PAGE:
Personally, I think the way durability is done makes it more challenging and enjoyable in the long term for a variety of reasons, but your experience may vary.
While we're on the topic of durability, I should mention that the Master Sword too can break, but unlike other weapons, it stays in your inventory and automatically fixes itself after 10 minutes. So if you were concerned about breaking it and losing it like all the other weapons, you can rest easy.
Overall though, the gameplay is really immersive, and often times I found myself marveling at the depth of some of the game's simulations. When a rain or Lightning storm rolls in, you'll see friendly NPCs (Non-Player Characters) near towns and stables running for shelter as if they were real people trying to get out of the bad weather. Some NPCs will also change their dialogue to include a comment about the weather.
The weather itself really makes you feel like the world has real climates, and you’ll often have to switch your gear around to fit the weather conditions. One of the new and really cool features of this new clothing/gear system is the wide variety of gear that the player can either find and/or buy. They each have their own unique abilities and for those concerned about their looks, many armor pieces can be recolored. Then the player can mix and match, as well as upgrade each gear item allowing the player to customize Link’s look and abilities to their choosing.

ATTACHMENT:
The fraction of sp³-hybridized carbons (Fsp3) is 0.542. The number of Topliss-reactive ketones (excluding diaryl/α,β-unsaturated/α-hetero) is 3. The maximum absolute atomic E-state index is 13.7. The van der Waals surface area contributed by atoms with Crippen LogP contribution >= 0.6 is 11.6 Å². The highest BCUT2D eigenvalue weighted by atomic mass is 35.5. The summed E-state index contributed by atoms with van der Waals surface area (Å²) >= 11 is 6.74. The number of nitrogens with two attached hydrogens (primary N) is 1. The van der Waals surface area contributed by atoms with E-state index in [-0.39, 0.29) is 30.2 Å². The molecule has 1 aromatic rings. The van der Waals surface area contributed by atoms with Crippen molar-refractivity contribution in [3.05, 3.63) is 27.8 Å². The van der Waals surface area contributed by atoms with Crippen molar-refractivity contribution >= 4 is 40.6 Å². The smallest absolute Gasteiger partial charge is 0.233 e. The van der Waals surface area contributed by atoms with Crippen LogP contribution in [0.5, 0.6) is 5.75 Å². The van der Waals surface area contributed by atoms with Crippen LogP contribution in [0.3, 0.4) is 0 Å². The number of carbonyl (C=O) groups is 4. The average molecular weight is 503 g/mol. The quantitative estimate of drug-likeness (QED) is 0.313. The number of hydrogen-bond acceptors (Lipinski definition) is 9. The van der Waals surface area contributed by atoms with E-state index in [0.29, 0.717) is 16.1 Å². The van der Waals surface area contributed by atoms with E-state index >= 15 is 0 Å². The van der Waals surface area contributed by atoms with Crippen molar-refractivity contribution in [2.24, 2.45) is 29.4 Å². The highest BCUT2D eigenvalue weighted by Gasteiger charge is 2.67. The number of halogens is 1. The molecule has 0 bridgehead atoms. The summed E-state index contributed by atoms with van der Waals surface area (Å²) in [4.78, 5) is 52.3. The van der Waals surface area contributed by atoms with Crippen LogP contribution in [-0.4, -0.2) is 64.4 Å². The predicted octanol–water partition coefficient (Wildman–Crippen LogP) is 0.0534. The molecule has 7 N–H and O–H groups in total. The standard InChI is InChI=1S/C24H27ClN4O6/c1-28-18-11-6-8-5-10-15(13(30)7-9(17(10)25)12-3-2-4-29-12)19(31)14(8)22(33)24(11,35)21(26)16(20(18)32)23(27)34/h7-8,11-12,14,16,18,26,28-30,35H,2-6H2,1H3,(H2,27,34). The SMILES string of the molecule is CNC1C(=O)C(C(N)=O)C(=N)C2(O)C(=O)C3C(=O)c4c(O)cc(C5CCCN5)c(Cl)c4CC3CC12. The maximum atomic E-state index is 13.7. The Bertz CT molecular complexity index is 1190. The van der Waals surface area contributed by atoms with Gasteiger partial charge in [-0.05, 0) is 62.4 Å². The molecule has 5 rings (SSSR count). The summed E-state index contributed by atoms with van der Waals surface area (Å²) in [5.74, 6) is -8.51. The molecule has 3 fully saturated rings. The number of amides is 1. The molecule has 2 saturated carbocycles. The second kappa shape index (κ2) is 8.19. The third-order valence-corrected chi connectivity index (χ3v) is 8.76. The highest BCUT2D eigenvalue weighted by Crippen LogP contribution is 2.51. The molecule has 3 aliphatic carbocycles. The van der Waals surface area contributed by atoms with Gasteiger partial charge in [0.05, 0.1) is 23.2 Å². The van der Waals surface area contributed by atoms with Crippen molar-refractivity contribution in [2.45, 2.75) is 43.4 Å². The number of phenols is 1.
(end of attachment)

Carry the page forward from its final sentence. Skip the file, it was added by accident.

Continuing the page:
Of course the weather sometimes has some pretty random patterns, and can be a little frustrating sometimes. Unexpected rain coming out of the blue hinders your climbing. But it certainly adds to the realism of the storms by having to wait them out.